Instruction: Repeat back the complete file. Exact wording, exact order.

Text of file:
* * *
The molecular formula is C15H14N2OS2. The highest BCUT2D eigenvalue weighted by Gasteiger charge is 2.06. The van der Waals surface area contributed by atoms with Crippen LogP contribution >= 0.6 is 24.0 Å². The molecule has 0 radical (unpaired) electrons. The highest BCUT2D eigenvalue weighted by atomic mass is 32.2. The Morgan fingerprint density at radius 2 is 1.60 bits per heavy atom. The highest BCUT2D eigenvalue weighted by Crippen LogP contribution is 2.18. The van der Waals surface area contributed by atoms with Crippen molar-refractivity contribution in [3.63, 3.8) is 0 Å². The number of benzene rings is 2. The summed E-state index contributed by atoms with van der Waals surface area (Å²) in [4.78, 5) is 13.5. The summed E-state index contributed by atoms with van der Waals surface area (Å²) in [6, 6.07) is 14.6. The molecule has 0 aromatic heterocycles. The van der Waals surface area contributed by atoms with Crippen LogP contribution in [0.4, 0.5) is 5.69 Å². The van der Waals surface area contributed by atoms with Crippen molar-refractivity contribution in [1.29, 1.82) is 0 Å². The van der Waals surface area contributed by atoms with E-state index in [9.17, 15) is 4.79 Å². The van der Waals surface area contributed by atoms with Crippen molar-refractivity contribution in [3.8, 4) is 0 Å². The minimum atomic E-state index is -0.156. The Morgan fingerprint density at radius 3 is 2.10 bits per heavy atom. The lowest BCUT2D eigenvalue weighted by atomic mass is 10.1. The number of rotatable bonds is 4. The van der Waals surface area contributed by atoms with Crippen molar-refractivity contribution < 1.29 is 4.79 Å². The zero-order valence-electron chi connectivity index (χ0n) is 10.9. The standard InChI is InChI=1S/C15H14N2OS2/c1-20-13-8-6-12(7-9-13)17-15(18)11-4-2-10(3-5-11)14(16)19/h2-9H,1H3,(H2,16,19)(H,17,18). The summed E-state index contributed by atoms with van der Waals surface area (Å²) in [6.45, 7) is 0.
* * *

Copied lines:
The molecular formula is C15H14N2OS2. The highest BCUT2D eigenvalue weighted by Gasteiger charge is 2.06. The van der Waals surface area contributed by atoms with Crippen LogP contribution >= 0.6 is 24.0 Å². The molecule has 0 radical (unpaired) electrons. The highest BCUT2D eigenvalue weighted by atomic mass is 32.2. The Morgan fingerprint density at radius 2 is 1.60 bits per heavy atom. The highest BCUT2D eigenvalue weighted by Crippen LogP contribution is 2.18. The van der Waals surface area contributed by atoms with Crippen molar-refractivity contribution in [3.63, 3.8) is 0 Å². The number of benzene rings is 2. The summed E-state index contributed by atoms with van der Waals surface area (Å²) in [4.78, 5) is 13.5. The summed E-state index contributed by atoms with van der Waals surface area (Å²) in [6, 6.07) is 14.6. The molecule has 0 aromatic heterocycles. The van der Waals surface area contributed by atoms with Crippen LogP contribution in [0.4, 0.5) is 5.69 Å². The van der Waals surface area contributed by atoms with Crippen molar-refractivity contribution in [1.29, 1.82) is 0 Å². The van der Waals surface area contributed by atoms with E-state index in [9.17, 15) is 4.79 Å². The van der Waals surface area contributed by atoms with Crippen molar-refractivity contribution in [3.8, 4) is 0 Å². The minimum atomic E-state index is -0.156. The Morgan fingerprint density at radius 3 is 2.10 bits per heavy atom. The lowest BCUT2D eigenvalue weighted by atomic mass is 10.1. The number of rotatable bonds is 4. The van der Waals surface area contributed by atoms with Crippen molar-refractivity contribution < 1.29 is 4.79 Å². The zero-order valence-electron chi connectivity index (χ0n) is 10.9. The standard InChI is InChI=1S/C15H14N2OS2/c1-20-13-8-6-12(7-9-13)17-15(18)11-4-2-10(3-5-11)14(16)19/h2-9H,1H3,(H2,16,19)(H,17,18). The summed E-state index contributed by atoms with van der Waals surface area (Å²) in [6.45, 7) is 0.